Wealth Management Update – September 2017

11 Sep 2017 | Wealth Management Update |

Does instant access mean low returns? – What to do with money on deposit

In the majority of circumstances, money held in instant access accounts is held as cash. As many of you are already aware, interest rates on cash accounts are such that you are technically losing money in the long term because of inflation!

In fact, interest rates are so low that some experts have likened savings in the bank as being as effective as savings in your piggy bank at home. Maybe this will boost sales of piggy banks, but we are not sure it will have any noticeable effect on savings returns.

Whilst it is always a sensible idea to have some emergency funds available in an instant access account (3–6 months of expenditure), if you want to grow your savings and beat inflation then instant access cash accounts are not for you.

If you would like advice on investments that have more growth potential and you are an existing client, just get in touch. Also, if you know someone who may benefit from such advice, please feel free to let them know about us. Our details are on our website and at the bottom of this Wealth Management Update.


Call to “ban the cold callers”

Some cold calls – those relating to mortgages – are banned. However, there are still areas vulnerable to exploitation by cold callers, and none more so than pensions.

Since 2014 nearly 3,000 savers have been swindled out of, on average, £15,000 each! Beginning the rapport that allows the thieves (because that is what they are) into the homes of those affected, could be as simple as a single email, call or text message.

We always like to remind you about being vigilant and, with so many ways for the fraudsters to get in touch, this is even more important.

The government are putting in place a ban to prevent cold callers trying to sell you a new pension scheme, including by email or text. This means that if anyone with no previous relationship with you contacts you, or if someone contacts you without your prior permission, they will face fines of up to £500,000. If you are contacted by any such person, do not respond via any means!

If you are suspicious of any communication you receive it should be reported to The Information Commissioners Office. Their website is: https://ico.org.uk/.


Worldwide dividends driven upwards

Dividend levels have not been the same since the financial crash of 2007/2008, but it seems their period of recovery and stress testing is finally ending and they are re-entering the growth race.

This increase in pace has been attributed to a more even spread of economic growth across the UK and the rest of the world. Underlying dividends, after taking currency exchange into consideration, rose by 7.2% April–June. This was way above the same period of 2016, and represents the strongest performance since late 2015.

In June, US companies were given permission to pay out nearly all their earnings to shareholders, a figure in the region of $100 billion.

Whilst the UK has not been the biggest winner because of the falls in the value of Sterling, this is definitely good news for shareholders, with dividend outlooks positive and the markets strengthening all round.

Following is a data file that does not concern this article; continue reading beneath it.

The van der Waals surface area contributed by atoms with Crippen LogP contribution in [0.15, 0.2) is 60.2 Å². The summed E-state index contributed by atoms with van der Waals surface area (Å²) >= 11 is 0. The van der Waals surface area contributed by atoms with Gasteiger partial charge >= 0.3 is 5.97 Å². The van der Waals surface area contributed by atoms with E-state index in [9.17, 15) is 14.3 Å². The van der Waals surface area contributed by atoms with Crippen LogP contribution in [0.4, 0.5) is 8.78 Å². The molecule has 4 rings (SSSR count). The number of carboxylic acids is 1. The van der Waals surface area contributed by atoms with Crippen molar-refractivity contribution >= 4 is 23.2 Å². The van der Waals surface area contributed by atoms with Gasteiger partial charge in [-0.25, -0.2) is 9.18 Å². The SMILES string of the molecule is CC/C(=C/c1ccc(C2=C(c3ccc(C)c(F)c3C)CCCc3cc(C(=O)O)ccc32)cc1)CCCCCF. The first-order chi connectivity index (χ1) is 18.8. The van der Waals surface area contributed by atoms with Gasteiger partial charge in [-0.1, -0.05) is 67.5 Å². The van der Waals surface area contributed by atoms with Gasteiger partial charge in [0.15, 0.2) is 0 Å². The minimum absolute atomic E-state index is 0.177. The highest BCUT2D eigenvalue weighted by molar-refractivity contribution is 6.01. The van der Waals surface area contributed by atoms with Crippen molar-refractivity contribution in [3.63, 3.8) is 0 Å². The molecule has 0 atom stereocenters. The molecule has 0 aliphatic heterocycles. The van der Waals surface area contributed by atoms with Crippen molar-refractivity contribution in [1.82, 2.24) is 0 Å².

Tenants in Common versus Joint Tenants – It is important to know the difference

Property ownership by two people can be held in one of two main ways: as Tenants in Common or as Joint Tenants. But what is the difference? I’ll start by clarifying each of these terms:

Tenants in Common – each person owns a distinct share which can be left to anybody in a Will.

Joint Tenants – on their death, each person’s share automatically passes in full to the other person. It will still pass this way even if your Will states otherwise.

The choice of which of these ways to hold property is based on what you have and who you want to benefit from it, and so is very specific to your circumstances. However, some general scenarios can help clarify.

Scenario 1

You own property with your second spouse but you each have children from previous relationships. If you would like your children to benefit, then holding property as Joint Tenants is not necessarily the way to go. On your death, the property will pass in full to your spouse and will then pass via their Will down to their chosen beneficiaries. There are ways around this but, again, this will depend on your situation. Tenants in Common might be a better arrangement.

Scenario 2

You are a married couple with or without any children currently. If you would like all assets to be passed between spouses and then down to any children you may have, then Joint Tenants would work for you, as everything automatically goes to the spouse and, from there, passes according to their Will.

If you have set up Trust arrangements with us, then your property is more than likely held as Tenants in Common so that we can arrange your assets more flexibly. However, it is worth noting that if you sell your property and buy a new one this should also be held as Tenants in Common.

If you are concerned about how your property is held, or would like to discuss protection products and techniques for future generations, please give us a call and we’ll be happy to help.


Provident Financial crash

Provident Financial seemed to be doing very well indeed, with their chief executive promising they were “on the road to recovery” a mere month ago, and a profit forecast of £60 million. This is in stark contrast to the plunge in share values that we see today (24.08.2017), with shareholders’ worth being slashed by more than half and the company losing two-thirds of their profits overnight.